Wednesday, September 30, 2009
The Squirrel's Birthday
The Squirrel's Birthday and Other Parties by Toon Tellegen. Illustrated by Jessica Ahlberg. Boxer Books. September 2009. Reviewed from ARC from publisher.
The Plot: A collection of short stories about animals, squirrel, ant, whale and others in a Wood, in the Ocean.
The Good: Simple stories with the logic of childhood. Squirrel has a birthday; he invites people by writing invitations on beech bark. The wind delivers the invitations and the acceptances.
Squirrel bakes cakes for those invited: He baked a rough bark cake for the elephant and a small, moldy willow cake for the woodworm. He thought deeply and then baked a cake made only of water for the dragonfly. It was a strange, gleaming cake and he put it to one side under the twigs of the rosebush.
Everyone comes to the party and eats their cakes, gives presents, and then, of course, they dance. The other stories are equally fun and full of whimsy; a whale who hides in the Ocean but comes to a party on the beach and dances; a snail who builds a second story to his home. Things that make perfect sense to a child.
Letters to Anyone and Everyone by Toon Tellegen. Illustrated by Jessica Ahlberg. Boxer Books. November 2009. Reviewed from ARC from publisher.
The Plot: Animals write letters to each other. And to tables. And to themselves. And the sun.
The Good: The short, semi-intertwined stories continue. The stories and language are magical: "But the squirrel and letter noticed nothing of that. They slept and dreamed of words and sweet ink."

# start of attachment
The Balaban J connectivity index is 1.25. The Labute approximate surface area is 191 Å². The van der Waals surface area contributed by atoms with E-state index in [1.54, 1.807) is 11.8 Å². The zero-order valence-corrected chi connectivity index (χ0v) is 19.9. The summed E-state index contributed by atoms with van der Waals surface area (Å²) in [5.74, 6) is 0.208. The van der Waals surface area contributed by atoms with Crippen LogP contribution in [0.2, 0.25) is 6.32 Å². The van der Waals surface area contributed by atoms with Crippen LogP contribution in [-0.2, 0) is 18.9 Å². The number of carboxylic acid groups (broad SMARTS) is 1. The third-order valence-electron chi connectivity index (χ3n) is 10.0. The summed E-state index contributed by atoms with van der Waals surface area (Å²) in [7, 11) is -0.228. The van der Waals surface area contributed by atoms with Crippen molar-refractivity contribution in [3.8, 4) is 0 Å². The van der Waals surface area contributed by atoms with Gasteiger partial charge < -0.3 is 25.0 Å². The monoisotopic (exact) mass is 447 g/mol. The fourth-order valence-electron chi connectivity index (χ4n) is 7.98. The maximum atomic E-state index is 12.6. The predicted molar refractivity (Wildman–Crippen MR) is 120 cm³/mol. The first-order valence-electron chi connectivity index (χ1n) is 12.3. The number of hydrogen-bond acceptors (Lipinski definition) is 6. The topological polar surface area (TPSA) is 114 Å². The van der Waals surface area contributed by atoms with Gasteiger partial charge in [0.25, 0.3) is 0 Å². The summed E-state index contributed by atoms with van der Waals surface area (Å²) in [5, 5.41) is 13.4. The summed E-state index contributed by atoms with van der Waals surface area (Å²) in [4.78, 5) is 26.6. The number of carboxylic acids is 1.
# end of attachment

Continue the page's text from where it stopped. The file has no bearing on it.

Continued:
The ideas behind them continue to be inventing, entertaining, serious. The tortoise wakes up one morning in a hurry and doesn't know what to do to stop being in a hurry. The elephant keeps climbing trees and falling. Parties are had, cakes are eaten.
While these books will work best as a read-aloud, one on one with a young child, these will also make some learning-to-read young readers very happy. Those readers who like small books, the rich feel of the paper, and the quasi fantasy world where bees have shops that sell things for a fortune and memories can be kept in a box.
Take a peak for yourself and see Boxer Books' website and illustrations from both books. Ahlberg's illustrations have details to pore over; something small to be discovered on each page.
© Elizabeth Burns of A Chair, A Fireplace & A Tea Cozy
Because I love iambic tetrameter : Poem 126 by Emily Dickinson The brain is wider than the sky, For, put them side by side, The one...
At the end of this post is a round up to my previous, often lengthy explanations of what an ARC is (and isn't) and why an ARC isn't ...